Training educators as people

We started the 4-day intensive standing in a circle, feet hip-width apart, arms stretched out and palms open on either side of us. This moment taught me the power of a standing being. I looked around at our circle. We had come together as 33 educators, coordinators, managers, community builders; but in that moment we were 33 people who were right where they needed to be, 33 stories to be told. The gravity of this collective presence was enough to build us up, a mountain beneath our feet.

To give these individuals space in this way was very important for lead facilitator and MAGIS Director Gina Alfonso. “Each of us has the right to be here. Each of us has a place in this circle and a reason for being here now.” she said.  With so many different journeys that led to the one moment, it was crucial to establish a sense of safety and belonging at the very beginning.   At THRiVE, educators learn to improve the way they work by improving their sense of self, first.

Trauma-informed practice

MAGIS developed THRiVE – Trauma-informed Healing and Resilience-building in Vulnerable Environments – with trauma in mind. Considering it in the broadest sense of the word, the activities over the 4-day intensive addressed both shared community and personal trauma, toxic stress, and the need for resilience. Through arts-based activities, the psychology of play, and individual and communal mindfulness practice, the group learned how to improve their professional work not only by being informed by the science behind the practice of the arts for psychosocial interventions in the classroom, but also by the experience of taking care of themselves first – the same way they take such thoughtful care of the students and colleagues they work with.

One participant described the experience as a realization of the blessings despite issues and everyday challenges. Through activities designed with self-awareness and mindfulness, there was also an element of healing. “I am able to say that I am healed and free from the heavy feelings I was carrying because of my own perception, thinking, and doing,” she said.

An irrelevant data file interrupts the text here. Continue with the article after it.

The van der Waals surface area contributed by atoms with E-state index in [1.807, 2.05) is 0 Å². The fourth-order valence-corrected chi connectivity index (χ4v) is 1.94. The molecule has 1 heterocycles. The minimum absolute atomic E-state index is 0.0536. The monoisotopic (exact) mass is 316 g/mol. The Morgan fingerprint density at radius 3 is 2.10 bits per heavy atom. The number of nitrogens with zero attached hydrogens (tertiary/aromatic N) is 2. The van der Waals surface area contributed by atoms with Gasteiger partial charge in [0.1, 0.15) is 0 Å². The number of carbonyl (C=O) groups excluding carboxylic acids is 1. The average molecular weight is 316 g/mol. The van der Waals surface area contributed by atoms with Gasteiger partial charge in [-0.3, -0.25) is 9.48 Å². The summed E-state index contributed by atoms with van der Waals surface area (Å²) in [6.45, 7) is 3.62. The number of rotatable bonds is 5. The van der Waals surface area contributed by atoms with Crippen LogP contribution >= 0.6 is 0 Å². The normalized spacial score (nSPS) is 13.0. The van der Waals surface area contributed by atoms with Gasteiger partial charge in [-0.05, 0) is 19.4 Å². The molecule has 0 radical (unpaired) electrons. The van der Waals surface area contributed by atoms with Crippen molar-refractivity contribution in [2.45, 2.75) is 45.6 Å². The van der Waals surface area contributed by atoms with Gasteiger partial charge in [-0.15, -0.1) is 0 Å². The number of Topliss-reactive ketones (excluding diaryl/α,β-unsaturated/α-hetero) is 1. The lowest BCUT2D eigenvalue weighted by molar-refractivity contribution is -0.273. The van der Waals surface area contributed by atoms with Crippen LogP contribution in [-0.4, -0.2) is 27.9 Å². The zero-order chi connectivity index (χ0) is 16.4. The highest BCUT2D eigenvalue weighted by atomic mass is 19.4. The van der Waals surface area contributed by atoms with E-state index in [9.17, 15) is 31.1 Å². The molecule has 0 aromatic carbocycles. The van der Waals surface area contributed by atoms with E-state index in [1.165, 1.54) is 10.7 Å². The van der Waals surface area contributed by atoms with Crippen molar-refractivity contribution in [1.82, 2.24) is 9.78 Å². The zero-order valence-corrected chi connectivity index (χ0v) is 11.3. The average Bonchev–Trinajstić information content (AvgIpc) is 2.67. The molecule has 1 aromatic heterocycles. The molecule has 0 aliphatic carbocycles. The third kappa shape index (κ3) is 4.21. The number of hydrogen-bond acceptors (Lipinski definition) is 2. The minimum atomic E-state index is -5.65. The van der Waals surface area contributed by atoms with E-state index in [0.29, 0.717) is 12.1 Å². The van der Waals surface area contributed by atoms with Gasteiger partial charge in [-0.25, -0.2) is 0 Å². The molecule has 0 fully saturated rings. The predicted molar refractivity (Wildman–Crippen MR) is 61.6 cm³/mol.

Mind the brain

The storytelling, self-awareness, and self-care practice doesn’t end with arts-based activities. From our year-old partnership with Mindworks self-awareness for us as their technology provides a detailed portrait of our brains: brain maps.  Mindworks uses EEG technology to depict brainwave activity, which can accurately show the current state of brain, and which neurotherapists analyze to inform customized programs for improving brain function and mental agility. The brain maps alone, along with interviews about them, provide a wealth of insight into the impact of personal history on how we think, our natural inclinations, and areas we can improve. This greatly helped participants of THRiVE to understand their strengths, their needs, and how they can better work together in their chosen professions.  Most importantly, knowing their needs helped them create their own plans for a self-care practice.

Creative souls

Bambi, one of the co-facilitators of THRiVE and Assistant Director for Community Relations, said the experience for her brought her to deeper appreciation of the arts as a vehicle of self-discovery and healing. Kathy, our Managing Director and a participant of the program, described it as life-changing.  Working behind the scenes, I was moved by the creative fluidity in the program’s facilitation: it was alive, responding to emergent needs of the participants.